A majority of Americans want government to spend more on certain federal programs ranging from veterans’ assistance to food safety, according to a new survey by a global polling firm.
The survey, which included a random sample of 1,000 respondents nationwide, asked participants whether the government should commit more, less or the same amount of resources and staff to certain federal programs and services: food, drug and medical device safety, border security, veterans’ assistance and nuclear safety. For example, 86 percent of respondents said they wanted government to commit more resources and personnel to veterans’ assistance, while 58 percent favored more nuclear safety resources. The poll, conducted by Ipsos Public Affairs for the National Treasury Employees Union, also asked participants about their views on deficit reduction.
Sixty-seven percent said Congress should raise taxes on the wealthiest Americans before cutting funding for public services such as food and drug safety and border security. The respondent pool included Democrats, Independents and Republicans.
When asked whether it was “true” or “false” that federal workers already have contributed $75 billion toward deficit reduction as a result of the two-year civilian pay freeze and increases in pension contributions from new hires, 42 percent of respondents answered “false,” 40 percent answered “true” and 17 percent indicated they did not know one way or the other. Eighty-four percent of respondents believed the government should hire the most qualified candidates to fill jobs.
The survey asked respondents for their political party, age, gender, race and income level. “Republicans are often portrayed as supporting across-the-board spending cuts; the fact is that in every area respondents who affiliated with the GOP supported preserving or increasing the amount of employees and resources providing vital public services,” an NTEU fact sheet stated.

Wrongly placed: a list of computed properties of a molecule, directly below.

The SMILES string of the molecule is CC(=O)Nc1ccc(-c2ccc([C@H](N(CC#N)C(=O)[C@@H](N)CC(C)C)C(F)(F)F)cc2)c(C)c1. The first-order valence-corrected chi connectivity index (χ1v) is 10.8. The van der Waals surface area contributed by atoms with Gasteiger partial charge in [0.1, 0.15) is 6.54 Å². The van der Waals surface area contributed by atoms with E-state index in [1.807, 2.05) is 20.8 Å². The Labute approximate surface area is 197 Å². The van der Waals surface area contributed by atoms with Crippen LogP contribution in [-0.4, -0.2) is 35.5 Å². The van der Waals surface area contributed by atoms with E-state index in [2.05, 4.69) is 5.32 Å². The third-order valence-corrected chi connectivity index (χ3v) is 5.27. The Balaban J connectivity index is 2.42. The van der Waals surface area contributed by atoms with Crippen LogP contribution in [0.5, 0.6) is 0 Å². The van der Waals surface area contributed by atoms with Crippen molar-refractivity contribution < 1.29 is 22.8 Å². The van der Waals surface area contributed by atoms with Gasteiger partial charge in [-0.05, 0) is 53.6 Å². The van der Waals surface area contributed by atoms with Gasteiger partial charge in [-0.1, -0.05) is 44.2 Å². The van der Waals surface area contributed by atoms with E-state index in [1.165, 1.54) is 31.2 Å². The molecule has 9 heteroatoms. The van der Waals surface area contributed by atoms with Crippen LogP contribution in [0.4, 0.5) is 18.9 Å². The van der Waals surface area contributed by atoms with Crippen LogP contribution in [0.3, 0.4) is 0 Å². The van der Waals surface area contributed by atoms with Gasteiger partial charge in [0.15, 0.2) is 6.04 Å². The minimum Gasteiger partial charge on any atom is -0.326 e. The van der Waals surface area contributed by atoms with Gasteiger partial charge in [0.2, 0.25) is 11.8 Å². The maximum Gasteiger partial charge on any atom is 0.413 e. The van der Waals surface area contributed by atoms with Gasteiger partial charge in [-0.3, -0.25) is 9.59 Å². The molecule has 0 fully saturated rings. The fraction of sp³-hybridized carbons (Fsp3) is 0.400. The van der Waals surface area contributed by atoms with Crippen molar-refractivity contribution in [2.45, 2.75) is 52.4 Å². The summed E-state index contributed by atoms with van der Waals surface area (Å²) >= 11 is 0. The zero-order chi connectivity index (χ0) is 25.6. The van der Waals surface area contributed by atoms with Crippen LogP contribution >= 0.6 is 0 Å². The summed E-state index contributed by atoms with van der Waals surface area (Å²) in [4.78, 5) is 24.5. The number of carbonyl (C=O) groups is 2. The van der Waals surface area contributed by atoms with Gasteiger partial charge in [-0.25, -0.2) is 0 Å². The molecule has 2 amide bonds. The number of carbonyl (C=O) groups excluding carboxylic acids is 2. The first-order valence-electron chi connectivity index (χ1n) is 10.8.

NTEU President Colleen Kelley said Ipsos chose the type of federal programs to ask respondents about based on NTEU membership. The union includes members from across the government, including employees of the Agriculture, Energy and Homeland Security departments. Still, there are many federal programs and services the public relies on, Kelley said, and mentioning some specific ones makes the prospect of spending cuts more real to people. “I think sometimes when the question is asked in a general way, people might not think about how it fits into their life,” she said during a briefing with reporters.
The poll is part of a broader media campaign NTEU has pushed over the last year to raise the profile of federal employees and highlight the importance of their work. Kelley said she wants to debunk some common misconceptions of government workers, including that most of them work in Washington (85 percent of federal employees work outside the Washington metropolitan region) and that government employees have not contributed to deficit reduction. “These myths often are driven by political ideology, and when they take hold, they lead to bad public policy decisions,” she said. Kelley said federal workers are looked at “too often as the piggybank” in deficit reduction discussions, and that there are too many lawmakers who refuse to raise taxes on the wealthy to cut spending.
Ipsos conducted the survey by telephone from Aug. 2 to Aug. 6. The poll has a margin of error of plus or minus 3 percentage points.